If you are thinking about filing for Chapter 7 bankruptcy, here's an overview of what you'll need to do.
Some debts, such as child support obligations, most student loan balances, and recent tax debt, aren’t dischargeable (wiped out) in Chapter 7 bankruptcy. And if you pledged collateral for a debt (such as a house or car), the creditor can take the property if you’re not current when you file and if you don’t remain current after your case. (Find out more in When Chapter 7 Bankruptcy Isn't the Right Choice.)
Every state has exemption laws, which dictate what types of property (or, in some cases, how much equity in a particular type of property) you are entitled to keep if you file for Chapter 7 bankruptcy. Most people can retain household furnishings, retirement accounts, a modest car, and some equity in a home. You’ll want to be sure that you can protect everything you want to keep before filing. (To learn more, see Bankruptcy Exemptions.)
Most people must take and pass the means test before qualifying for a discharge in Chapter 7 bankruptcy (excluded individuals include those with primarily business debt and some military personnel). If your average gross income during the six months before you file is more than the median income for a family of your size in your state, you qualify. If not, you’ll subtract allowed expenses from your income to determine whether you’ll be allowed to use Chapter 7 bankruptcy. (Learn more about eligibility for Chapter 7 bankruptcy.)
If you pledged property as collateral for a loan, you'll need to continue to pay the creditor if you want to keep the property. When you file for bankruptcy, you'll be asked to decide whether you want to "redeem" the property (pay the creditor the current replacement value of the property in a lump sum), "reaffirm" the debt (agree to continue paying per the contract with the creditor—usually under the same terms), or "surrender" the property (let the creditor take it). Depending on where you live, there might be other options as well (some lenders let debtors keep the property as long as they remain current on the loan). (Learn more about your options for secured debts in Chapter 7 bankruptcy.)
You'll complete a few dozen pages of forms, in which you tell the court about all of your property, debts, income, expenses, and prior transactions. You'll list the names of all your creditors, property, and income, list your property exemptions, and decide what you want to do about each of your secured debts. Finally, you’ll disclose property transactions that occurred up to ten years before your case. (Here's a list of the forms you'll need in Chapter 7 bankruptcy, and where to find them.)
Individuals who file for bankruptcy must complete a course before filing for bankruptcy, or, in unusual cases, shortly after that. (Find out more in The Pre-Bankruptcy Credit Counseling Requirement.)
Filing your petition (the main bankruptcy form, schedules, and other forms) officially starts your case. Most people file all the forms at once, but if you're pressed for time, you can opt for an emergency filing by completing a few required forms. You must file the remaining forms within 14 days. (To learn more, see Filing for Bankruptcy.)
You’ll pay a filing fee when you file your forms. If you can’t pay it all at once, you can ask the court to split it into four payments. If you can’t pay it at all, you can apply for a fee waiver by filling out an application that you’ll file along with your bankruptcy petition. A judge will review it and, in most cases, issue the fee waiver if it appears that you meet all necessary qualifications. (Your household income must be 150% of the federal poverty guidelines or less, and you can’t have sufficient income to pay in installment payments.) (See Bankruptcy Filing Fees and Costs.)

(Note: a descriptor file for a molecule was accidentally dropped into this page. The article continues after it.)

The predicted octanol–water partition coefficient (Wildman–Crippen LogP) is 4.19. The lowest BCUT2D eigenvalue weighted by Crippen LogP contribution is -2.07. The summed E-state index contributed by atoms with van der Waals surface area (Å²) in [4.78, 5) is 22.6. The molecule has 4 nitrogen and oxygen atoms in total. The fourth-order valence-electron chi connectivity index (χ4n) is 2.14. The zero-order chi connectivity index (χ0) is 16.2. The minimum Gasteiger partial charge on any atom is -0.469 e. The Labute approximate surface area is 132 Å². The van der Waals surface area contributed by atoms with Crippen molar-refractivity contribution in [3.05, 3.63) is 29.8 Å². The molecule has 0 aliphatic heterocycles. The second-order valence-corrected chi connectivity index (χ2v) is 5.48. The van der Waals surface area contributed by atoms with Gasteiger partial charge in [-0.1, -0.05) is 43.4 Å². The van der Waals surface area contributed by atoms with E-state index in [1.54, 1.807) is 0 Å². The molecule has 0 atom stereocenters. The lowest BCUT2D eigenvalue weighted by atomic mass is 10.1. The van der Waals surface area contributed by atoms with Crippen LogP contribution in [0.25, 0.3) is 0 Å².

You’ll need to turn over documents that prove the accuracy of the information provided in your bankruptcy forms. You can expect to forward bank statements, paycheck stubs, profit and loss statements, tax returns and other documents the trustee requires. (Find out what to expect in Gathering Your Documents for Bankruptcy.)
In most cases, you'll need to go to court only once for a short meeting with the trustee (and perhaps a creditor or two, although it’s unusual for creditors to appear). The bankruptcy trustee appointed to your case will check your identification, and ask standard questions required of all debtors, as well as specific questions about the information in your forms. (To learn more see, The Meeting of Creditors in Chapter 7 Bankruptcy.)
If you dispute a creditor's claim against you or you want to eliminate certain liens, you'll need to address these matters before your bankruptcy case is closed (if you forget to handle a lien, most courts will allow you to reopen the case at a later date).
When you filed your bankruptcy forms, you’ll complete a form in which you stated how you intend to handle your secured debts. Before your case is closed, you'll need to act on these matters. For instance, if you indicated that you'd return a car, you’ll want to be sure to make it available to the lender. (For more information, see What Is a Secured Debt?)
After you file your paperwork, you'll need to complete the second course, called a debtor education course, before you'll receive a discharge (the order that wipes out your debt). If you fail to submit your certificate on time, the court will close your matter without a discharge. Fixing this problem can be expensive because you’ll likely have to file a motion and another filing fee to reopen the case. (Learn more in What Is Credit and Debt Counseling in Bankruptcy?)
Congratulations! This is what it's all about. At the end of a successful bankruptcy, the court will issue an order discharging your qualifying debts. Once discharged, you no longer have a legal obligation to pay it, and the creditor has no right to collect it.